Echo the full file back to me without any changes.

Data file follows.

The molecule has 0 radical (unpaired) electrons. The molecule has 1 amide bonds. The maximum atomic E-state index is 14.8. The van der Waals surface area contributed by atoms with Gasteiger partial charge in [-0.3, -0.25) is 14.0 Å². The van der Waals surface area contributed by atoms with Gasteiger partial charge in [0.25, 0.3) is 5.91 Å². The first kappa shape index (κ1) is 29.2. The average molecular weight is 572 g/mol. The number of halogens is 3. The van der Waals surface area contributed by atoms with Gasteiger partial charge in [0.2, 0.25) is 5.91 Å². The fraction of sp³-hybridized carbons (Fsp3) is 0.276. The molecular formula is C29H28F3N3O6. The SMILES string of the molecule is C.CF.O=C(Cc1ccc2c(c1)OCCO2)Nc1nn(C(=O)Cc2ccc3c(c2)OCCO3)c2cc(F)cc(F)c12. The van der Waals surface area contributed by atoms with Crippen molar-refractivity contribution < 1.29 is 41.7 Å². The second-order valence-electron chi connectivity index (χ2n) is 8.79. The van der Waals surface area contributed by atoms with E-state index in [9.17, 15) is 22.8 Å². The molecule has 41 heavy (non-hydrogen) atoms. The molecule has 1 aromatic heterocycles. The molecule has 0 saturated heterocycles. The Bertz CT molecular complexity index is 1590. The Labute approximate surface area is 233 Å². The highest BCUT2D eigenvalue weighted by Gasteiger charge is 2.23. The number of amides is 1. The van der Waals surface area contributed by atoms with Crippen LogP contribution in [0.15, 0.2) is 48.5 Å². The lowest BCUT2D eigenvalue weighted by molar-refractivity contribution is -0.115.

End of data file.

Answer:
The molecule has 0 radical (unpaired) electrons. The molecule has 1 amide bonds. The maximum atomic E-state index is 14.8. The van der Waals surface area contributed by atoms with Gasteiger partial charge in [-0.3, -0.25) is 14.0 Å². The van der Waals surface area contributed by atoms with Gasteiger partial charge in [0.25, 0.3) is 5.91 Å². The first kappa shape index (κ1) is 29.2. The average molecular weight is 572 g/mol. The number of halogens is 3. The van der Waals surface area contributed by atoms with Gasteiger partial charge in [0.2, 0.25) is 5.91 Å². The fraction of sp³-hybridized carbons (Fsp3) is 0.276. The molecular formula is C29H28F3N3O6. The SMILES string of the molecule is C.CF.O=C(Cc1ccc2c(c1)OCCO2)Nc1nn(C(=O)Cc2ccc3c(c2)OCCO3)c2cc(F)cc(F)c12. The van der Waals surface area contributed by atoms with Crippen molar-refractivity contribution < 1.29 is 41.7 Å². The second-order valence-electron chi connectivity index (χ2n) is 8.79. The van der Waals surface area contributed by atoms with E-state index in [9.17, 15) is 22.8 Å². The molecule has 41 heavy (non-hydrogen) atoms. The molecule has 1 aromatic heterocycles. The molecule has 0 saturated heterocycles. The Bertz CT molecular complexity index is 1590. The Labute approximate surface area is 233 Å². The highest BCUT2D eigenvalue weighted by Gasteiger charge is 2.23. The number of amides is 1. The van der Waals surface area contributed by atoms with Crippen LogP contribution in [0.15, 0.2) is 48.5 Å². The lowest BCUT2D eigenvalue weighted by molar-refractivity contribution is -0.115.